Imaginative and handcrafted, Michael Aram's designs beg to be noticed, whether he is creating an enchanted garden–inspired candlestick or a bronze lamp with a pattern of lily pads. The designer himself keeps a lower profile. "People at trade shows or events sometimes ask me if Michael Aram is a living designer," he says. "I let my work speak for me." He is very much alive, of course, and thriving, with his collection of home accessories and furniture sold at such stores as Neiman Marcus and Bloomingdale's. Last year, he realized his longtime goal of creating a jewelry line, and metal-glazed porcelain tiles for Artistic Tile are coming soon. Aram divides his time between his homes in New York and New Delhi, where he maintains a design studio. "I love India's living craft tradition," he says. "For a creative person, it's a treasure trove."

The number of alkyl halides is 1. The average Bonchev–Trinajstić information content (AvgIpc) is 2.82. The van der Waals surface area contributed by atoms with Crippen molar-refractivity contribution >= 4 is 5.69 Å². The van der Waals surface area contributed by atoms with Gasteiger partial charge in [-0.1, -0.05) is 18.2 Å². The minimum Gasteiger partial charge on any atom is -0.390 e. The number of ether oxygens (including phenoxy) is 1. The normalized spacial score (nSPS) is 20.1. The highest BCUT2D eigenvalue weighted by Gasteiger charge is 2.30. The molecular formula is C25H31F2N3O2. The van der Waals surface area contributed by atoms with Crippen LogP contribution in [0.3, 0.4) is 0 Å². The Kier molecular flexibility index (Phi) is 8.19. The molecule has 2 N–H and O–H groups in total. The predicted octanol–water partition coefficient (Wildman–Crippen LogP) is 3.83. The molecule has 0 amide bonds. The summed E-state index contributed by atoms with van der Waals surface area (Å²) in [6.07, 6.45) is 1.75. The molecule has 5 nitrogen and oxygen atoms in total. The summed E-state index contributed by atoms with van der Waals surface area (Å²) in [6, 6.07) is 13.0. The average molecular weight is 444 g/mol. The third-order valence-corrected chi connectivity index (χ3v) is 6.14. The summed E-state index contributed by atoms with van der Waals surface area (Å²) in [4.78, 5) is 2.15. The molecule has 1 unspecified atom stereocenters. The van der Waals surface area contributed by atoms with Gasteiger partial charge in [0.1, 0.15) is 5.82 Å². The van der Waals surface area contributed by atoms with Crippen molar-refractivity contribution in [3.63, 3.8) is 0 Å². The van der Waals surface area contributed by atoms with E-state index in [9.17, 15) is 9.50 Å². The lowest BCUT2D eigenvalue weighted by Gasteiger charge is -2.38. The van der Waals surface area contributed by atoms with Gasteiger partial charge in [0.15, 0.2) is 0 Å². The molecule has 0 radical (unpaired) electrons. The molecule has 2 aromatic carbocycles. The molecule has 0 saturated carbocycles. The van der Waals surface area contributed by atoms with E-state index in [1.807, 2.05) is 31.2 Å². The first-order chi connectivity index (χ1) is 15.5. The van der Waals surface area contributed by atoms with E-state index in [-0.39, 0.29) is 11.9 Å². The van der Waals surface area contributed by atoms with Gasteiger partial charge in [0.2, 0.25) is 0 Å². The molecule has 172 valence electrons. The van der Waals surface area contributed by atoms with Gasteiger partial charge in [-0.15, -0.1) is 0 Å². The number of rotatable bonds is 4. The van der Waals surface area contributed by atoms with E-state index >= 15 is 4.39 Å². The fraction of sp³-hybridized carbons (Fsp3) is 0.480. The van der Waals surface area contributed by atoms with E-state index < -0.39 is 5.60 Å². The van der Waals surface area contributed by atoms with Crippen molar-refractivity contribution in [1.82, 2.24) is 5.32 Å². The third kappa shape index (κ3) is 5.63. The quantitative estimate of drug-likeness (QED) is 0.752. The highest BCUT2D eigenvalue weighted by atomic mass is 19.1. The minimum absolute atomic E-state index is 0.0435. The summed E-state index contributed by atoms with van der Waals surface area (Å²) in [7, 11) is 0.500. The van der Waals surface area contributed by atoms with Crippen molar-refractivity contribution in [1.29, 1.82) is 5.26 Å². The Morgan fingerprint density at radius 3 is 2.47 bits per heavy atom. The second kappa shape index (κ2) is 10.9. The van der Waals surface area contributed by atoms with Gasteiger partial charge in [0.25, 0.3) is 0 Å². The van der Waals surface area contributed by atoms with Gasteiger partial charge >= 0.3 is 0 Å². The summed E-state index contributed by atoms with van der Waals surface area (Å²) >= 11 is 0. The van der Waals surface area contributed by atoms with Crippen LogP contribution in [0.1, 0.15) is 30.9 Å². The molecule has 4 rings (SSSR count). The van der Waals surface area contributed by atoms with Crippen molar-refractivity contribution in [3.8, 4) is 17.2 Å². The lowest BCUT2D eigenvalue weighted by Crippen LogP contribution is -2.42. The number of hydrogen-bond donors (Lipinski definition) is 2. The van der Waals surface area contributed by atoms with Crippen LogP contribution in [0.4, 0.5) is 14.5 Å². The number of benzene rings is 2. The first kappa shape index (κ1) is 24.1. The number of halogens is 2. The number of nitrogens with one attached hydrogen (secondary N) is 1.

This folding travel alarm clock belonged to my late brother, Jon. It reminds me of his passion for travel and adventure.
I buy them from Etro or Ted Baker. The patterns remind me of blankets. I like to be wrapped in them.
One day, I started experimenting with dripping hot metal. It evolved into a line of bowls, vases, and wall art.
These ornate 19th-century houseboats moored on the shore of a Moghul garden in Kashmir, India, are heaven on earth.
There is something mesmeric about the voice of this Pakistani Sufi-music superstar.
Good-looking and inexpensive. My recent favorite is the Chamberlain model in clear.
I once worked there designing books and posters. Now I see it through my children's eyes.
I made my own, with the perfect tension. I find wallets too bulky for my taste and waist.
I love relaxing with a glass at the end of the day. There is something reassuring about being able to order it anywhere.
He was as happy creating toys as he was making sculptures.
This story originally appeared in the May 2016 issue of Siweb.
Chef Carrie Nahabedian's style is warm and inclusive, her food intricate and artful.
I take out-of-town friends there for a sense of old New York.